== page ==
Death Valley National Monument
Death Valley, celebrated in history for its tragic episode in the California gold-rush drama of '49 and famed throughout the scientific world as a region of weird natural wonders, became a national monument on February 11, 1933, by Presidential proclamation.
The 2,500 square miles included in the monument embrace Death Valley itself and parts of the rought-hewn mountains that rise abruptly on all sides to guard its colorful desolation. The Amargosa River provides the only natural entrance. To the west towers the Panamint Range and to the east the Amargosas, with the Last Chance Range pinching the north and the Avawatz Mountains blocking the south.
Death Valley National Monument lies in the southeastern corner of Inyo County and borders the California-Nevada boundary line. It forms the northern point of the great Mojave Desert region. Approixmately 400 square miles of the floor of the valley lie below sea leveel, and Bad Water, 276 feet below mean tide, is the lowest point in the United States.
In addition to its record for low altitude, Death Valley also holds the record for high temperatures. In a standard instrument shelter at Furnace Creek 134 degrees have been recorded. Out on the salt beds without benefit of shade, it undoubtedly is much higher. However, Death Valley is not always hot. The winter season, which begins the latter part of October, is ideal. The days are warm and sunny, the nights cool, clear, and invigorating. The majority of the areas under the jurisdiction of the National Park Service are best known for their summer attractions. Death Valley rounds out the system by providing a vast recreational area with a mild winter climate.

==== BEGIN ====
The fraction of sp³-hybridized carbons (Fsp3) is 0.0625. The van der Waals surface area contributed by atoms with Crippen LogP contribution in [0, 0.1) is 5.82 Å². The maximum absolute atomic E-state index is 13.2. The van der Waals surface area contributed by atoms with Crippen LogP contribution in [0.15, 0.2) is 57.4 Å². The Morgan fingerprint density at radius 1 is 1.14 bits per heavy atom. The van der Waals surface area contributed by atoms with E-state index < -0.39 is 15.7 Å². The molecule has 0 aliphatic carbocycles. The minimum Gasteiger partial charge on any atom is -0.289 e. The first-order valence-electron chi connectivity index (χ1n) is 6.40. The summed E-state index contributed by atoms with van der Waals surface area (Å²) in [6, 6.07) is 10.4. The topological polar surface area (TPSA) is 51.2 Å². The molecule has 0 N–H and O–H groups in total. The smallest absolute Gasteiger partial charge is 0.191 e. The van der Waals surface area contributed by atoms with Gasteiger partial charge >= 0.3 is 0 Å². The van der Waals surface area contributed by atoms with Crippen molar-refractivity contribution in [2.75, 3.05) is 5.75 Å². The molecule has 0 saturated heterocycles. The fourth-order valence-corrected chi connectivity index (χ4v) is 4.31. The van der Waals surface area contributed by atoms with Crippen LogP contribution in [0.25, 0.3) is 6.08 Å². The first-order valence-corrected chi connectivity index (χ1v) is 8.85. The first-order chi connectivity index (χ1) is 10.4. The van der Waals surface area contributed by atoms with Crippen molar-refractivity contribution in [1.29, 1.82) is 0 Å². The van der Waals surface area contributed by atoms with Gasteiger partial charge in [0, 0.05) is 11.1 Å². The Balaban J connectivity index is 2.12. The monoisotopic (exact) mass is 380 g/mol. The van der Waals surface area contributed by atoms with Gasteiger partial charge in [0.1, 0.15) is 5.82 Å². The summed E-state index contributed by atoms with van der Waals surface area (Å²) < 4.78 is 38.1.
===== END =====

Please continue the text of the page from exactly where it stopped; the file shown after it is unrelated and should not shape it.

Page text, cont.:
For consistent fair weather, the valley has an outstanding reputation. One record for an entire year showed only 14 days out of the total 365 as not clear. Few regions in the world can boast of such a record. Because of the extreme dryness of the atmosphere, Death Valley has the same sort of climate that has made other desert regions famous as health resorts.
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© 2000-2002 by Jacque Rogers